Consumers Union, the non-profit publisher of the Consumer Reports magazine series, recently released a stinging report entitled, “Examining Faulty Foundations in Today’s Reverse Mortgages.” I will address the report in its entirety in a later post, but for now, I would like to focus exclusively on the section on reverse mortgage alternatives.

The report jibes with the advice that I have proffered on this website, and advises that, “Reverse mortgages are very expensive loans, and as such, they should be considered only as a last resort.” Accordingly, Consumers Union recommends that prospective borrowers “should first determine if he or she qualifies for less expensive programs…including Supplemental Security Income (SSI), Medicaid, prescription drug discount programs, energy and telephone discount programs, City and County grants and low-cost home improvement loans (sometimes called “single purpose” loans), state property tax postponement programs, In-Home Supportive Services, and Veterans pensions to pay for in-home care.” The report includes a reference to HECM Resources, a fantastic website with a comprehensive listing of reverse mortgage alternatives, organized by state.

Consumers Union also devotes considerable space to so-called Family Financing. Just as it sounds, this involves a loan from family members (or friends) to the homeowner in lieu of a reverse mortgage. The advantages of this kind of reverse mortgage are primarily financial. Even if the family member(s) charge a comparable rate of interest on the loan, the absence of insurance premiums, origination fees, service fees, and other closing costs will yield significant cost savings over the life of the mortgage, which means there is more home equity left over if/when the home is ultimately sold. Since the loan lacks insurance, however, there are downside risks. Namely, if the home equity falls below the balance of the the reverse mortgage, the lending family member will have no way to collect the difference. Depending on how this is resolved, this could lead to awkwardness and even resentment.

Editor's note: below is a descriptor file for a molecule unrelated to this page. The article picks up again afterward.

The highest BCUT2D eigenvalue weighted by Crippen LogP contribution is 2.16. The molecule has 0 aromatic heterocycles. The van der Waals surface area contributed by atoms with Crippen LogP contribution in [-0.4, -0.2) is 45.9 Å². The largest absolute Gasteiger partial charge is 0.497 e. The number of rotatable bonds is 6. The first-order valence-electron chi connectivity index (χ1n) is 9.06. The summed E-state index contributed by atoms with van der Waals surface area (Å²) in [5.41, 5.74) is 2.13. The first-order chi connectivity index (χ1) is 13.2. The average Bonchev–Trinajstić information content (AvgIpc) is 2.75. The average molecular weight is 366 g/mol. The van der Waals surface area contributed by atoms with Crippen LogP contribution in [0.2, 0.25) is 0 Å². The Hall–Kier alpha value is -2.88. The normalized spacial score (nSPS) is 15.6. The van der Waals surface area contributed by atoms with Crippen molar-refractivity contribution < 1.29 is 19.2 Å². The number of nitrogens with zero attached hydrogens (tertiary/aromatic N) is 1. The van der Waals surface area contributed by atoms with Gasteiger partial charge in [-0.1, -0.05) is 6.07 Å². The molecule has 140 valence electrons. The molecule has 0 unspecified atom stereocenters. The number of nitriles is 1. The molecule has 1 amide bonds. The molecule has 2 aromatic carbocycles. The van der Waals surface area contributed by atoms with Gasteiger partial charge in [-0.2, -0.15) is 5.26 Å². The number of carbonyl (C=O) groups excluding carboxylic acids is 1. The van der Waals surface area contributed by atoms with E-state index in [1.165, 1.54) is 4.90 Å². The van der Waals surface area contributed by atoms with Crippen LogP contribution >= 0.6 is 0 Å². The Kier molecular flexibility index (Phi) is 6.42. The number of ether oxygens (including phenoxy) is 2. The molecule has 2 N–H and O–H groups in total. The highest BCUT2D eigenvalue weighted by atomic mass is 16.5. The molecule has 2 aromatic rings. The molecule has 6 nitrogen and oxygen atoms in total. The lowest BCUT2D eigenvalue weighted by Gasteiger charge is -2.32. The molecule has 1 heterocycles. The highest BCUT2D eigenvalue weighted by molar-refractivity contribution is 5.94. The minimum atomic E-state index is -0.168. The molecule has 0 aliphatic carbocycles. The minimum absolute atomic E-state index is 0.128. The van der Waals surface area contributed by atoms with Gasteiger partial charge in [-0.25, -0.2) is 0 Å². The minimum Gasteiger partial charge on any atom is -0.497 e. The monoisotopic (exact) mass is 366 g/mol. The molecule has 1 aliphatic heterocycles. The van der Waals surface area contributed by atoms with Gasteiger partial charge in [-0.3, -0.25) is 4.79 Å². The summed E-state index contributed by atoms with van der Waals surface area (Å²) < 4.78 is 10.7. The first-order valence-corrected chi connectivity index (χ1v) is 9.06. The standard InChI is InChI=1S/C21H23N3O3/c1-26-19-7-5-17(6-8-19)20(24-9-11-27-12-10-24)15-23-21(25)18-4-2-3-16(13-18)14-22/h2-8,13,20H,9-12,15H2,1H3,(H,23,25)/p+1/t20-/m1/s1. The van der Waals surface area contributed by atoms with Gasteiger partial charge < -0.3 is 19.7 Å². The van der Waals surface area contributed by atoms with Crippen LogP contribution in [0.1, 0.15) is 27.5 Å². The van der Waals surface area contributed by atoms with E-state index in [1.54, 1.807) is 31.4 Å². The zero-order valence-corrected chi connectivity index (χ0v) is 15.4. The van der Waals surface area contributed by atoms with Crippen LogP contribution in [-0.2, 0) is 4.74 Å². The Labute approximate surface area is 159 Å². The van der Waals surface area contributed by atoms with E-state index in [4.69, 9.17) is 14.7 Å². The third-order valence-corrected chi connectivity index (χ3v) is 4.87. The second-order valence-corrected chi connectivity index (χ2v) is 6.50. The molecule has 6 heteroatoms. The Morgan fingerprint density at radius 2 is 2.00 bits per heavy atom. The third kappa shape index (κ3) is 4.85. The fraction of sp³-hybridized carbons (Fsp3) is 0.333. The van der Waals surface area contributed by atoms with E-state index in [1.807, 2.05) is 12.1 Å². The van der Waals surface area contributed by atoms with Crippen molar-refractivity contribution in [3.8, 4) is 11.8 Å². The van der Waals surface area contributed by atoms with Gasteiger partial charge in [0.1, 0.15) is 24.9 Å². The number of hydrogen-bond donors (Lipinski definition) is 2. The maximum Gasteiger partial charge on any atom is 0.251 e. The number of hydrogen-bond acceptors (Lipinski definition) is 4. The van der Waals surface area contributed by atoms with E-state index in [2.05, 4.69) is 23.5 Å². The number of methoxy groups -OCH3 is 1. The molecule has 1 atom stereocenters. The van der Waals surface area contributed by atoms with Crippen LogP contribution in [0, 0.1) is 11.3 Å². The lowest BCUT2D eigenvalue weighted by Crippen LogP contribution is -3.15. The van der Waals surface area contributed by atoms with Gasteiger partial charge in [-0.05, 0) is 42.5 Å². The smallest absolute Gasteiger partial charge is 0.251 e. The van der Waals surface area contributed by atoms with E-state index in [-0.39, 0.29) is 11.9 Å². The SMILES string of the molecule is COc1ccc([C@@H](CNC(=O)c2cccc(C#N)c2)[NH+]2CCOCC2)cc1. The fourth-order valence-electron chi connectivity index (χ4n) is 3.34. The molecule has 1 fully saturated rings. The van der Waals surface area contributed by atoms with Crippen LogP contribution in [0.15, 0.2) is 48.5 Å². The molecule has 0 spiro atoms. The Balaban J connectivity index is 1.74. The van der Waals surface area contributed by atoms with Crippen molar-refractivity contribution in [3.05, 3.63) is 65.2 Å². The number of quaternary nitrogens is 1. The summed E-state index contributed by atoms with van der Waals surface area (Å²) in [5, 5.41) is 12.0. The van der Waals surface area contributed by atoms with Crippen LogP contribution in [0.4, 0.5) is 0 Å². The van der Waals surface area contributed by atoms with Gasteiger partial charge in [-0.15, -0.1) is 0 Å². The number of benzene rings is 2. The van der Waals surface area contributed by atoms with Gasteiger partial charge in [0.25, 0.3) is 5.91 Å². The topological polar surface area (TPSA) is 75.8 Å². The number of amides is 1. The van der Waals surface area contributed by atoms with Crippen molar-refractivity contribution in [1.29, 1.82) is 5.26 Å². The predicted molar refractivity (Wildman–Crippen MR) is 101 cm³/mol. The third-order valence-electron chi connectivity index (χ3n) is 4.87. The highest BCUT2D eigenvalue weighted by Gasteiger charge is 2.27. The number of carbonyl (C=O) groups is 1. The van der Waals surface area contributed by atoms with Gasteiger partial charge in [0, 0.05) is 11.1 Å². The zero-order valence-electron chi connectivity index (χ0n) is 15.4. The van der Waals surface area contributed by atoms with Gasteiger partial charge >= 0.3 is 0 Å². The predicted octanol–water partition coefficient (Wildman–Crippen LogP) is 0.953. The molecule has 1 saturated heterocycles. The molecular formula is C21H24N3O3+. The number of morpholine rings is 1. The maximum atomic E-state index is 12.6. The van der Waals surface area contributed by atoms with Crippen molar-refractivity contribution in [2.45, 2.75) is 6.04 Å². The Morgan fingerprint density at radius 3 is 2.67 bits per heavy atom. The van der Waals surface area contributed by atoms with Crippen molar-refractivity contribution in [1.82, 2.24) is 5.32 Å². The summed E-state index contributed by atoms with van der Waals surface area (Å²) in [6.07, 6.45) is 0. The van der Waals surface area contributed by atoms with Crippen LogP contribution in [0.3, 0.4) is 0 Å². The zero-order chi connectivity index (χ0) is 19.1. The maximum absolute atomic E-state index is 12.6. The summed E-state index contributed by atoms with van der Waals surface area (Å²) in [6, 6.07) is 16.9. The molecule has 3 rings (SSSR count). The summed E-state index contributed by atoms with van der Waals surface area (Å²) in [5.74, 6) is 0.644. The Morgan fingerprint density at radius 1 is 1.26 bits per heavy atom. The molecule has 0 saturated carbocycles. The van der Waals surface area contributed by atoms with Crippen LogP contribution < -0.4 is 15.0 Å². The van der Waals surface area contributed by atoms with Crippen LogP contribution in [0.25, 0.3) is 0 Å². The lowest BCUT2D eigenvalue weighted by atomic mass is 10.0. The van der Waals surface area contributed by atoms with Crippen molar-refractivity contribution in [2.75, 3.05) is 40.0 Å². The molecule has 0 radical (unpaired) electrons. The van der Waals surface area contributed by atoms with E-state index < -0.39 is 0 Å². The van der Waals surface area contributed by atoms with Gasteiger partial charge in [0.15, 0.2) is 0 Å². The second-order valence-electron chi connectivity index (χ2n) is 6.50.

There are a handful of other alternatives that the report doesn’t explore. Common-sense possibilities include consuming less and saving more, retiring later, and/or downsizing into a smaller home. Prospective borrowers can also cash in life insurance policies or borrow from retirement accounts. More complicated solutions include HELOC loans, single-purpose reverse mortgages, and even products that forgo home appreciation in return for a one-time payment to the homeowner.

For those borrowers that are determined to obtain a reverse mortgage, you should consider that you still have options. There are HECM Saver loans and HECM Standard loans, fixed-rate loans and variable-rate loans, loans that disburse all of the proceeds upfront and loans that make term/tenure payments over the life of the life. The point is simply to understand all alternatives (both aside from and within reverse mortgages) and make an informed decision.

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